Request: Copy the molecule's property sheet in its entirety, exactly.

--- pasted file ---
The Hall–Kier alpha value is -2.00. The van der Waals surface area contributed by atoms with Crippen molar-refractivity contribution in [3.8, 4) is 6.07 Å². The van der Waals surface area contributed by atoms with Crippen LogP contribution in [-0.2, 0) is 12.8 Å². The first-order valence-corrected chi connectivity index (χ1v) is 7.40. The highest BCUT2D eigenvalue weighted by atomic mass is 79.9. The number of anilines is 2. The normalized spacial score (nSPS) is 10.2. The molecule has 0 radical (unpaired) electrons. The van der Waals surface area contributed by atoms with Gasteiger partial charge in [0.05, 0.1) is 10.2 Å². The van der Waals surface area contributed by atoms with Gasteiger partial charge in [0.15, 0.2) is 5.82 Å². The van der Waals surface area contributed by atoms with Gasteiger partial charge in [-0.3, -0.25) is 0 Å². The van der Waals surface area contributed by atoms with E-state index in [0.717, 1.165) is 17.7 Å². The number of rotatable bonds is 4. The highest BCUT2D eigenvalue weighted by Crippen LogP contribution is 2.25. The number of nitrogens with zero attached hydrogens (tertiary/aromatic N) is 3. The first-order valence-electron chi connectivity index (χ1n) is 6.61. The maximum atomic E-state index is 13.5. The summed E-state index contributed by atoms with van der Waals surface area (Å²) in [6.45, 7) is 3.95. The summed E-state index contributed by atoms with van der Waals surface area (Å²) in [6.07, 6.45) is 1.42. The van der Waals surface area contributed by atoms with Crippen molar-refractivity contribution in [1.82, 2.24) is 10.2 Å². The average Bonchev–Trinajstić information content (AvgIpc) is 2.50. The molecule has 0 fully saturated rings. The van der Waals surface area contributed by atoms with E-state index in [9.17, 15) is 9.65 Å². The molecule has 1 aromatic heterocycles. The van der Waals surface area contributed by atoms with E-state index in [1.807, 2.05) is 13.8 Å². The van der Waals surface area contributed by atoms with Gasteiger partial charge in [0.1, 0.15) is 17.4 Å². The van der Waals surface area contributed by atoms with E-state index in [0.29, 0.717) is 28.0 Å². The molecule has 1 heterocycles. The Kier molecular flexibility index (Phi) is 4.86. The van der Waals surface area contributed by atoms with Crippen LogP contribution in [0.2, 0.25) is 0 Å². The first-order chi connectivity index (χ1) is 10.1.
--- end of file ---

The Hall–Kier alpha value is -2.00. The van der Waals surface area contributed by atoms with Crippen molar-refractivity contribution in [3.8, 4) is 6.07 Å². The van der Waals surface area contributed by atoms with Crippen LogP contribution in [-0.2, 0) is 12.8 Å². The first-order valence-corrected chi connectivity index (χ1v) is 7.40. The highest BCUT2D eigenvalue weighted by atomic mass is 79.9. The number of anilines is 2. The normalized spacial score (nSPS) is 10.2. The molecule has 0 radical (unpaired) electrons. The van der Waals surface area contributed by atoms with Gasteiger partial charge in [0.05, 0.1) is 10.2 Å². The van der Waals surface area contributed by atoms with Gasteiger partial charge in [0.15, 0.2) is 5.82 Å². The van der Waals surface area contributed by atoms with Gasteiger partial charge in [-0.3, -0.25) is 0 Å². The van der Waals surface area contributed by atoms with E-state index in [0.717, 1.165) is 17.7 Å². The number of rotatable bonds is 4. The highest BCUT2D eigenvalue weighted by Crippen LogP contribution is 2.25. The number of nitrogens with zero attached hydrogens (tertiary/aromatic N) is 3. The first-order valence-electron chi connectivity index (χ1n) is 6.61. The maximum atomic E-state index is 13.5. The summed E-state index contributed by atoms with van der Waals surface area (Å²) in [6.45, 7) is 3.95. The summed E-state index contributed by atoms with van der Waals surface area (Å²) in [6.07, 6.45) is 1.42. The van der Waals surface area contributed by atoms with Crippen molar-refractivity contribution in [1.82, 2.24) is 10.2 Å². The average Bonchev–Trinajstić information content (AvgIpc) is 2.50. The molecule has 0 fully saturated rings. The van der Waals surface area contributed by atoms with E-state index in [9.17, 15) is 9.65 Å². The molecule has 1 aromatic heterocycles. The van der Waals surface area contributed by atoms with E-state index in [1.807, 2.05) is 13.8 Å². The van der Waals surface area contributed by atoms with Gasteiger partial charge in [0.1, 0.15) is 17.4 Å². The van der Waals surface area contributed by atoms with E-state index in [0.29, 0.717) is 28.0 Å². The molecule has 1 heterocycles. The Kier molecular flexibility index (Phi) is 4.86. The van der Waals surface area contributed by atoms with Crippen LogP contribution in [0.2, 0.25) is 0 Å². The first-order chi connectivity index (χ1) is 10.1.